Emma Davies-Carolan, Director of Field Marketing Europe at ECI, outlines how implementing a good ERP system will help drive efficiency and ultimately increase profits
One of the biggest challenges facing long-established businesses, across all industries is how to efficiently and smoothly transition from outdated processes and embrace online or digital solutions.
A good ERP system can strengthen the maintenance and service (M&S) contracts a business offers, not to mention the freedom employees will gain to focus on core business value propositions. This can allow business owners more time to capitalise on reliable recurring revenue streams, such as retrofits, new equipment or software and hardware installations.
Service contracts tend to be the core of many field service businesses and if they are managed well, profit can soar.
It is common for small or medium sized businesses to be apprehensive towards full automation, given the sheer upheaval. Often, sales teams try to operate either without a complete business management solution, or by sticking to doing everything manually.
In reality, automation will help vendors to better manage customer relationships and assist in securing repeat business. The extensive wealth of data that will be available and accessible through automatically generated reports and data capture, will avert the chance of poor decision-making. This could range from over-pricing contracts to misunderstandings around customers’ real business needs.
Drawing up new contracts can be complex. If the content, clauses, language and their application are not properly vetted it’s possible for vendors to find themselves in a less-than-profitable arrangement later down the line.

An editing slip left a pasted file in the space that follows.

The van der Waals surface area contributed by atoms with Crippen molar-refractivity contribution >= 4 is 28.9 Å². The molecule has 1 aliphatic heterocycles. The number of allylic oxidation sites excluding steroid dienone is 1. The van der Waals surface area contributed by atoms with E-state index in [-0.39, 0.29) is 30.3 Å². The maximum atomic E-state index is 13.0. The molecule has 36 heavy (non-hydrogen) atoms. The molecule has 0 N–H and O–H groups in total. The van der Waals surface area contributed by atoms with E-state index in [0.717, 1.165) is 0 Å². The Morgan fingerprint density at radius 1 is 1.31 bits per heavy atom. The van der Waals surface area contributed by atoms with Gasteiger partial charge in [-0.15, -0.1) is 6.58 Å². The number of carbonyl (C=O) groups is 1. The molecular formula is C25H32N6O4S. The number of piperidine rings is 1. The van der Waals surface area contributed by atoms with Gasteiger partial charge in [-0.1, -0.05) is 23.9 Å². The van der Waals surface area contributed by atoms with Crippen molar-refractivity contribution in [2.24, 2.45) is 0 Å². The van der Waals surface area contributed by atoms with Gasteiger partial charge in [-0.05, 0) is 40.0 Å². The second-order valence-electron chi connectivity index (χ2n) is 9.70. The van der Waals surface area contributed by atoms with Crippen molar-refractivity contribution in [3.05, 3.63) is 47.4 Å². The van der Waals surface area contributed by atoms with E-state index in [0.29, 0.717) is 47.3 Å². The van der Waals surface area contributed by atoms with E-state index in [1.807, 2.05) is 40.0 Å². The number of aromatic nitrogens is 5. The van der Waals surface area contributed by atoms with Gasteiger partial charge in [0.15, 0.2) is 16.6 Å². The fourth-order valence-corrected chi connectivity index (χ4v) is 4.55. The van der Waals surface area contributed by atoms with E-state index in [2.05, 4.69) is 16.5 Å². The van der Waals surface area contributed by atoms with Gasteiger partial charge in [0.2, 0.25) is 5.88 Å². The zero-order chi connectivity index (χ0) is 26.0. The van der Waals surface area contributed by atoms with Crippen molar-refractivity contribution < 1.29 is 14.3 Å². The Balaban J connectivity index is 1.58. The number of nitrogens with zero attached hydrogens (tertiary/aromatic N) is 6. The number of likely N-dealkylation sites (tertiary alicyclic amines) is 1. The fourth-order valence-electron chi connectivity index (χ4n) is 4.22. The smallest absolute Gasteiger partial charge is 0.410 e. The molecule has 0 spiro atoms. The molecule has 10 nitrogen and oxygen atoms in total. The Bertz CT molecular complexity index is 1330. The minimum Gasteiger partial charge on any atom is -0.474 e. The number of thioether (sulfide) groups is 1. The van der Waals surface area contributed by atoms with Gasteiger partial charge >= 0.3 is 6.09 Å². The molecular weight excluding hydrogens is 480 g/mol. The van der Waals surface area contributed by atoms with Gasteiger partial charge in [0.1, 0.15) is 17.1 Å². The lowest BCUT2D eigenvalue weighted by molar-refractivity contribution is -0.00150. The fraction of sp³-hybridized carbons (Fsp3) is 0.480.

Standardising M&S contracts is arguably the first step to good contract management. Eliminating the endless and often needless paper trail will consolidate processes, making them more manageable and efficient. In terms of managing a large team, this will also eliminate confusion that often arises when members of staff are on holiday or absent.
When talking about businesses operating in the field service industry, it is likely that they will deal with hundreds, if not thousands, of contracts per year. Standardising processes will help prevent bottlenecks and ensure every customer receives the same level of great service.
Provide a variety of M&S contract packages
E-commerce giants, such as Amazon and Ebay, have changed the face of online retail, allowing customers to do almost anything they want in just a few clicks. This has changed the landscape of the industry; customers have grown to always expect a customised and highly efficient service.
One size does not necessarily fit all in service contracts, individual customers have unique needs and these can often change. Businesses should be mindful that simply standardising service requests across all contracts might make lucrative accounts unprofitable.
A proper contract lifecycle management (CLM) system contains fields to apply variables to each account, such as the size and the industry of the business, as well as equipment and usage.
Monitor contracts and performance
M&S contracts should not be set and then forgotten. Having a robust business management solution will support every phase of the contract lifecycle from the initial quote and the ongoing support provided, right through to the renewal process.
Ongoing monitoring by keeping service and contract data in one location is important and has the potential to create insights and generate contract profitability reports which inform strategy in relation to preventative maintenance customer visits.
Unprofitable equipment that would have otherwise been a long term profitability drain can be quickly taken out of circulation. All this data is essential, whether it’s manually extracted from separate systems, or automatically generated from an integrated ERP solution.
Historically, monitoring contracts would have drained staff time. Software can generate system alerts ensuring staff keep an eye on key milestones within the contract.
By gaining access to as much customer insight as possible, field service businesses can fight shrinking margins and stay head and shoulders above their competitors. The key to achieving this is by being sure that the data captured encompasses all aspects of the client journey, from the minute the contract is signed right through to renewal and beyond.